Mine to Medals tells the story of the production of the medals for the London 2012 Olympic and Paralympic Games, from the mining of the metal by Rio Tinto through the creation of the designs to production by the Royal Mint. The display features London 2012 Olympic and Paralympic medals – shown here for the first time.
Historical context for the medals is provided by 19th- and 20th-century objects highlighting the longstanding links between Britain and the Olympic and Paralympic Movements. The Olympian Games of Much Wenlock, Shropshire, greatly inspired the founder of the modern Olympic Games, Pierre de Coubertin, and the Paralympic Games are derived from the games held in 1948 at Stoke Mandeville Hospital, Buckinghamshire, for people injured in World War Two.
The display includes objects from the 19th-century Shropshire games alongside medals from the 1908 and 1948 Olympic Games held in London, and the 1960 and 1984 Paralympic Games.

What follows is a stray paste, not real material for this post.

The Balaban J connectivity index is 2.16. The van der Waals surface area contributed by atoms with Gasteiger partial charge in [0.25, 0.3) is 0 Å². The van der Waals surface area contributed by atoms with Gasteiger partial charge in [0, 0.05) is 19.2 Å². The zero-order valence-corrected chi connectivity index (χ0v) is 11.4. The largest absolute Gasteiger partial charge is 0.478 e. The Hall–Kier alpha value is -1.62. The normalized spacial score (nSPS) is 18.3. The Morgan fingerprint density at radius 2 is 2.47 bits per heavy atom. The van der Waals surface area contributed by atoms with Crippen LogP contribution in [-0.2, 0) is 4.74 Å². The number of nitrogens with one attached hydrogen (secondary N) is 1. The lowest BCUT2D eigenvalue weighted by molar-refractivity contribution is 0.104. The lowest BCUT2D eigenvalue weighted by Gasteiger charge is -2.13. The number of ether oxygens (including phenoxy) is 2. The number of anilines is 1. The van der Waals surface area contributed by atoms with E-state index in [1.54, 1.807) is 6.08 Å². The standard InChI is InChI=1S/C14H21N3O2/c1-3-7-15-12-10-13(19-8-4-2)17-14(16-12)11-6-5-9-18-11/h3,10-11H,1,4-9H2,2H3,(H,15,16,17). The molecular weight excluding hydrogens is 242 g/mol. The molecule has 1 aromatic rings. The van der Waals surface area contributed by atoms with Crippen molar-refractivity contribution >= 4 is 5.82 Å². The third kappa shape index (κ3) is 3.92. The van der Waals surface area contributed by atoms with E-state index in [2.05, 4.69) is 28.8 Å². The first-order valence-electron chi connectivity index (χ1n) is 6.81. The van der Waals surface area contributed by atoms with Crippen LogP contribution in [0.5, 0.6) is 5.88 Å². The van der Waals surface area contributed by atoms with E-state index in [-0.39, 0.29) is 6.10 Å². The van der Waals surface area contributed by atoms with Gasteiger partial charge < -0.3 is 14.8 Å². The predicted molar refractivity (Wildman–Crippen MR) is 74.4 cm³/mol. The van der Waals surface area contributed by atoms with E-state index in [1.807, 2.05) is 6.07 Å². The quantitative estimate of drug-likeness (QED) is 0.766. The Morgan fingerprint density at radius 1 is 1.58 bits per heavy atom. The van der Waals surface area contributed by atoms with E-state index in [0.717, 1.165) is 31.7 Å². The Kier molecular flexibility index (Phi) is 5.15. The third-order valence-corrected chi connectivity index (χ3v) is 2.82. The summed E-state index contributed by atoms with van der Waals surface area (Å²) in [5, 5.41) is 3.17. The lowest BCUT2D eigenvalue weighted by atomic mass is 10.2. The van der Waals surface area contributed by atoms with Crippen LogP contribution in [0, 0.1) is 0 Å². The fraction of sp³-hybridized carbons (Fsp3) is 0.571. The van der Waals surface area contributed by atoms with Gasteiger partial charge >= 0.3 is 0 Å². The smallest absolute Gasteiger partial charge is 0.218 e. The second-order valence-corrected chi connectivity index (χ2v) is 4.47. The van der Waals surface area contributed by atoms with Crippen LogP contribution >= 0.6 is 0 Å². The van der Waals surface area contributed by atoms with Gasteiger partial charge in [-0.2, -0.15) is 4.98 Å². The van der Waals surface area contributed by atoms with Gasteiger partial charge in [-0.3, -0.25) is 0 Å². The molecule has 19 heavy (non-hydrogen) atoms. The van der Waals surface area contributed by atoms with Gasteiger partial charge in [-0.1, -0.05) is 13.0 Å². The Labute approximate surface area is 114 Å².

The London 2012 Olympic Games medal design is by renowned jeweller David Watkins, who was for many years Professor of Goldsmithing, Silversmithing, Metalwork and Jewellery at London’s Royal College of Art.
The London 2012 Paralympic Games medal was created by Lin Cheung, a jeweller and practising artist. She is also a Senior Lecturer for Jewellery Design at London’s Central Saint Martins College of Art and Design.
Metals for the medals were mined and processed at Rio Tinto’s operations – Kennecott Utah in the United States and Oyu Tolgoi in Mongolia – and the medals themselves struck at the Royal Mint in Wales.